Your real estate goals hinge on having legally valid Deeds and other Title Documents that should be prepared by an experienced Real Estate Attorney
Buying a property requires more than money: Even if you pay every penny of the sales price and fulfill all your obligations under the Real Estate Contract, your ownership will mean little to nothing without properly drafted Title Documents—the paperwork that makes the difference between having your dream home or income property, to having a legal and financial nightmare. That is why such vital documents should only be handled by a professional Real Estate Attorney from Jurado & Associates, P.A.
Deeds: The Lynchpin of Every Real Estate Transaction
On the face of it, acquiring a property—whether through a purchase, gift, or inheritance—seems like a straightforward affair: You sign some paperwork, get the keys to the property, and can then move in, rent it out, or do whatever it is you have planned.
Yet those papers you are eager to get through serve an invaluable purpose: Validating your right to own, occupy, and fully exercise control over your new property. Even if every other aspect of the real estate transaction is fulfilled—the proceeds have been paid, the contract obligations have been met, and the seller fully consents to delivering possession of the property, etc.—you will not necessarily have legal rights over the property without having the correct documents signed and/or recorded.
In particular, the person selling or giving you the property must properly execute and deliver a document known as a “deed.” This is a legal instrument in which the “grantee” (the seller or giver) transfers their title to the property to a “grantee” (the buyer or recipient). To be effective, a deed must have certain language and “formalities” that conform to Florida law, such as having two witnesses.
However, a deed is not a generic document, and must be tailored to the specific circumstances and characteristics of the transaction. Otherwise, you may find yourself with far more than you bargained for, even years down the road.
The Legal Implications of Different Deeds
Depending on its language and terminology, a deed will impact your property rights in a variety of ways. A “regular” deed, known formally as a “General Warranty Deed,” provides a legally binding guarantee that the person transferring the property has the right to do so, and that the title is free and clear of all known problems such as liens, encumbrances, and unresolved claims across the property’s history.
By contrast, a “special” warranty deed provides such guarantees only with respect to the period that the seller owned the property: No such “warranty” is provided for issues that may have occurred beforehand. A Quitclaim Deed offers the least amount of protection, as the owner makes no guarantees about the property’s title—not even whether they have the right to convey the property to you.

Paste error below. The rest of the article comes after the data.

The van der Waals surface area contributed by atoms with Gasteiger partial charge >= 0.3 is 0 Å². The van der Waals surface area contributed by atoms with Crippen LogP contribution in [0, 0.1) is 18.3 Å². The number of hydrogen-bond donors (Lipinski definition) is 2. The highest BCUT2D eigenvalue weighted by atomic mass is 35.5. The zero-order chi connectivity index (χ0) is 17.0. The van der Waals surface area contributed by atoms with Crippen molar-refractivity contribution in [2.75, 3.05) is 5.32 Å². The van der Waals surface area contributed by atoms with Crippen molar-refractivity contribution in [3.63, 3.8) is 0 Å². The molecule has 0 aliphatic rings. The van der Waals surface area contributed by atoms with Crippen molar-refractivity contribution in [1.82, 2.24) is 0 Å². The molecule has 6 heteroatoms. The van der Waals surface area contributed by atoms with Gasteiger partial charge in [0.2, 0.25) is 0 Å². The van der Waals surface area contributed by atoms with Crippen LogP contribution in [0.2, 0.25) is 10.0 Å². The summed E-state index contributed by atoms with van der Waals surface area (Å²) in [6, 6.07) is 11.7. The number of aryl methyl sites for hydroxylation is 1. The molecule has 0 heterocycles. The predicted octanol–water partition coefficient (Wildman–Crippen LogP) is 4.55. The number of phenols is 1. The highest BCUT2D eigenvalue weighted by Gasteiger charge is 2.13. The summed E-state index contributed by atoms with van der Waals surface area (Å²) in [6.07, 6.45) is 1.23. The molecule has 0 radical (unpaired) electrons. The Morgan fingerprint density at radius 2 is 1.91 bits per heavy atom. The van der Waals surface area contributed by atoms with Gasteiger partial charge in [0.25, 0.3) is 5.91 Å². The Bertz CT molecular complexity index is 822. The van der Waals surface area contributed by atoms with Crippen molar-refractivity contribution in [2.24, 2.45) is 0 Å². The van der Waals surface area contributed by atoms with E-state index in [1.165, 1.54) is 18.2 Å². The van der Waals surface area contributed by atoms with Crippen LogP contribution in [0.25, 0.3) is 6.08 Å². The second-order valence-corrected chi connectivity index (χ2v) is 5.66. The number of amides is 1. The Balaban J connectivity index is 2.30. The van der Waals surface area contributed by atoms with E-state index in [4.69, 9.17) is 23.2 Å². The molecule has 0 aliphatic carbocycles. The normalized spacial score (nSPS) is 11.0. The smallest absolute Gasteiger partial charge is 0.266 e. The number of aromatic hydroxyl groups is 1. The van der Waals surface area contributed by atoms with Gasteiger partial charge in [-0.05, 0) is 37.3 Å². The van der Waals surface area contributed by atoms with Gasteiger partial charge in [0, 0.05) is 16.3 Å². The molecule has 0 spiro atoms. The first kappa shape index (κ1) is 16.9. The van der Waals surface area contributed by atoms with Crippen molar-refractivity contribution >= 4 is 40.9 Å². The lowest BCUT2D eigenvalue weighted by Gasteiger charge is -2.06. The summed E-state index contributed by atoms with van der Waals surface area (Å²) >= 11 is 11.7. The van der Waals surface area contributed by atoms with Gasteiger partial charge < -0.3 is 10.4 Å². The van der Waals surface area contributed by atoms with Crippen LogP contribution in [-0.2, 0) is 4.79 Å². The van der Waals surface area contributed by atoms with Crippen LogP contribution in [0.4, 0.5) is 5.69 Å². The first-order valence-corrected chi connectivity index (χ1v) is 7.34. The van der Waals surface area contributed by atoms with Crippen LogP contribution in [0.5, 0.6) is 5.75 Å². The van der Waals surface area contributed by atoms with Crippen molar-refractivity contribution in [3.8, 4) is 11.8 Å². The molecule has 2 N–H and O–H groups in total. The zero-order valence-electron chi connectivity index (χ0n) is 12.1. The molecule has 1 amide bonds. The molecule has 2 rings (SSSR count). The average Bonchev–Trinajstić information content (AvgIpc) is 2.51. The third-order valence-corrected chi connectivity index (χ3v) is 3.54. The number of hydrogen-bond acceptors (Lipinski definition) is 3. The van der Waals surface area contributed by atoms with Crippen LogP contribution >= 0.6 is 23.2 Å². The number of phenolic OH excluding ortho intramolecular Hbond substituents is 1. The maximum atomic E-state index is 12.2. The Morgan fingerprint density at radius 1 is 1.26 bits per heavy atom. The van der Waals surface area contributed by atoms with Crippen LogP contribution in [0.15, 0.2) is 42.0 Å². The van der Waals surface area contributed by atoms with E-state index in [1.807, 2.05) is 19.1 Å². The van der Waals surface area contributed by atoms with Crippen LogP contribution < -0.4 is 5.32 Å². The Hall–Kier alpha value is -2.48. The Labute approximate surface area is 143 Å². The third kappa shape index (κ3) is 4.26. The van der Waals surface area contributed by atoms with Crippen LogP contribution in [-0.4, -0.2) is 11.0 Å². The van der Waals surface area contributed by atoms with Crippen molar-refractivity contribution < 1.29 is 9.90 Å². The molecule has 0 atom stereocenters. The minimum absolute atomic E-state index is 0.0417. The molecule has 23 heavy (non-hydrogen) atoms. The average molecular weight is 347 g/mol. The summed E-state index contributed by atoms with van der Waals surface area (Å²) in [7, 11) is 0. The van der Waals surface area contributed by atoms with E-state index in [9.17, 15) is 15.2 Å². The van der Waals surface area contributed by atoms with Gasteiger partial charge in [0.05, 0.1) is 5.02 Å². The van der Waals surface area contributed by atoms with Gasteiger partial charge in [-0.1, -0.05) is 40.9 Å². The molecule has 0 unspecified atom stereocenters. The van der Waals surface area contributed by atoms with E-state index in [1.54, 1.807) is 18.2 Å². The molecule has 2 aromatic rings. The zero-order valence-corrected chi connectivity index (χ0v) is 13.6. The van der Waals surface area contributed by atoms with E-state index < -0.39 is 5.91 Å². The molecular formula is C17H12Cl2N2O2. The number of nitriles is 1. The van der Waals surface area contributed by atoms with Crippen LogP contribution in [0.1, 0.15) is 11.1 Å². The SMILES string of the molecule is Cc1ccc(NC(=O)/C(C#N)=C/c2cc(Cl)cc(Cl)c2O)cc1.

Given their inherently legal nature, every type of deed should be reviewed and prepared by a qualified real estate attorney from Jurado & Associates, who will have experience with these vital documents.
Important Title Documents Beyond the Deed
Although a deed is central for securing ownership over a property, it is far from the only document necessary to protect your property rights. Title is a complex matter requiring several services and legal instruments to safeguard.
One of the first title documents that should be prepared in any transaction is a Title Search Report[RM1] [SL2] , which consists of an in-depth and comprehensive examination of the property’s title history. After scouring all available records and information on the subject property, your Jurado & Associates attorney will provide a detailed report on any issues that may have been uncovered, which must be rectified by the seller before closing.
However, since even the most thorough title report may miss “hidden hazards” that can jeopardize your property rights, our attorneys can also prepare a “Title Insurance Policy,” which cover most litigation related to defending your title to the property. Should you use ownership over the subject property, your title insurance policy will compensate you accordingly.
Other types of title documents may come into play depending on the circumstances. For example, an Opinion of Title may be needed for reasons as varied as obtaining a mortgage or securing any mineral rights to your property. In Florida, only an attorney can prepare this special document, which affirms that your deed to the property, and by extension your right over it, are valid.
Likewise, a Quiet Title Action, while not a single document per se, entails filing a motion with a court to terminate (i.e., “quiet”) any competing rights to your property.
Protect Your Property Rights with Expertly Drafted Deeds and Title Documents
It may be hard to believe, but a mere piece of paper can make all the difference between a real estate dream and a real estate nightmare. One error on one document to turn your world—and your real estate plans—upside down. Given the risks, an expert Real Estate Attorney is a sound investment.
Based in one of the world’s biggest real estate markets, Jurado & Associates, P.A. is intimately familiar with nearly all the requirements of a successful property transaction—including Deeds and other Title Documents. Whether you are the buyer or the seller, you can be assured that we will apply the utmost attention to detail when it comes to any and all paperwork that comes your way. To learn more or schedule a consultation, call me at (305) 921-0976 or email firstname.lastname@example.org.